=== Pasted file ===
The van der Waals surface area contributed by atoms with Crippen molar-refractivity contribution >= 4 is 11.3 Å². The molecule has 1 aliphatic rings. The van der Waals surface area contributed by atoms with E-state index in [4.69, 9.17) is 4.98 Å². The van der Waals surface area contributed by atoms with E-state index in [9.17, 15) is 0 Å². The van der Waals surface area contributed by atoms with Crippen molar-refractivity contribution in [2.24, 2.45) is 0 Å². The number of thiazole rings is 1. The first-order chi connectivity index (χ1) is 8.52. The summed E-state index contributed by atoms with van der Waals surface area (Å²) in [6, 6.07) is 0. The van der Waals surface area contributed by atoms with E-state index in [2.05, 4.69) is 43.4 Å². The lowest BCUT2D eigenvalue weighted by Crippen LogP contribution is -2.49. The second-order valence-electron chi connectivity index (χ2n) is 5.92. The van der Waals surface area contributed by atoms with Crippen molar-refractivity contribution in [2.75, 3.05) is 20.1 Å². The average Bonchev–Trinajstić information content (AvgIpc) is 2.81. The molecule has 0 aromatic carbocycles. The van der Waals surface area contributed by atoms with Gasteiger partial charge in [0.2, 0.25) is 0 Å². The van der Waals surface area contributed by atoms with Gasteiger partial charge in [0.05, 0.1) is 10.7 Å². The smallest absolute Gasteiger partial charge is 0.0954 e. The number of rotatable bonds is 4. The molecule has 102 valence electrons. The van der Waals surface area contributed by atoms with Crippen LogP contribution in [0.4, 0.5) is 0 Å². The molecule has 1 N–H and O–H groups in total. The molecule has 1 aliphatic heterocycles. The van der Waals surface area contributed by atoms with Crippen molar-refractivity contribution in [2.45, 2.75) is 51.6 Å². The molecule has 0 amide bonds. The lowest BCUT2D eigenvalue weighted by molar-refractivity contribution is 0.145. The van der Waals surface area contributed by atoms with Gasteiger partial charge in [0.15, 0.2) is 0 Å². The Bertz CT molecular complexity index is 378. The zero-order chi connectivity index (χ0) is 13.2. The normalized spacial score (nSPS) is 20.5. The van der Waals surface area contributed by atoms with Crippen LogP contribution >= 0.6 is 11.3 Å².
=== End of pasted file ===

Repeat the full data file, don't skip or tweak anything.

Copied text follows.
The van der Waals surface area contributed by atoms with Crippen molar-refractivity contribution >= 4 is 11.3 Å². The molecule has 1 aliphatic rings. The van der Waals surface area contributed by atoms with E-state index in [4.69, 9.17) is 4.98 Å². The van der Waals surface area contributed by atoms with E-state index in [9.17, 15) is 0 Å². The van der Waals surface area contributed by atoms with Crippen molar-refractivity contribution in [2.24, 2.45) is 0 Å². The number of thiazole rings is 1. The first-order chi connectivity index (χ1) is 8.52. The summed E-state index contributed by atoms with van der Waals surface area (Å²) in [6, 6.07) is 0. The van der Waals surface area contributed by atoms with E-state index in [2.05, 4.69) is 43.4 Å². The lowest BCUT2D eigenvalue weighted by Crippen LogP contribution is -2.49. The second-order valence-electron chi connectivity index (χ2n) is 5.92. The van der Waals surface area contributed by atoms with Crippen molar-refractivity contribution in [2.75, 3.05) is 20.1 Å². The average Bonchev–Trinajstić information content (AvgIpc) is 2.81. The molecule has 0 aromatic carbocycles. The van der Waals surface area contributed by atoms with Gasteiger partial charge in [0.2, 0.25) is 0 Å². The van der Waals surface area contributed by atoms with Gasteiger partial charge in [0.05, 0.1) is 10.7 Å². The smallest absolute Gasteiger partial charge is 0.0954 e. The number of rotatable bonds is 4. The molecule has 102 valence electrons. The van der Waals surface area contributed by atoms with Crippen LogP contribution in [0.4, 0.5) is 0 Å². The molecule has 1 N–H and O–H groups in total. The molecule has 1 aliphatic heterocycles. The van der Waals surface area contributed by atoms with Crippen molar-refractivity contribution in [2.45, 2.75) is 51.6 Å². The molecule has 0 amide bonds. The lowest BCUT2D eigenvalue weighted by molar-refractivity contribution is 0.145. The van der Waals surface area contributed by atoms with Gasteiger partial charge in [0.15, 0.2) is 0 Å². The Bertz CT molecular complexity index is 378. The zero-order chi connectivity index (χ0) is 13.2. The normalized spacial score (nSPS) is 20.5. The van der Waals surface area contributed by atoms with Crippen LogP contribution >= 0.6 is 11.3 Å².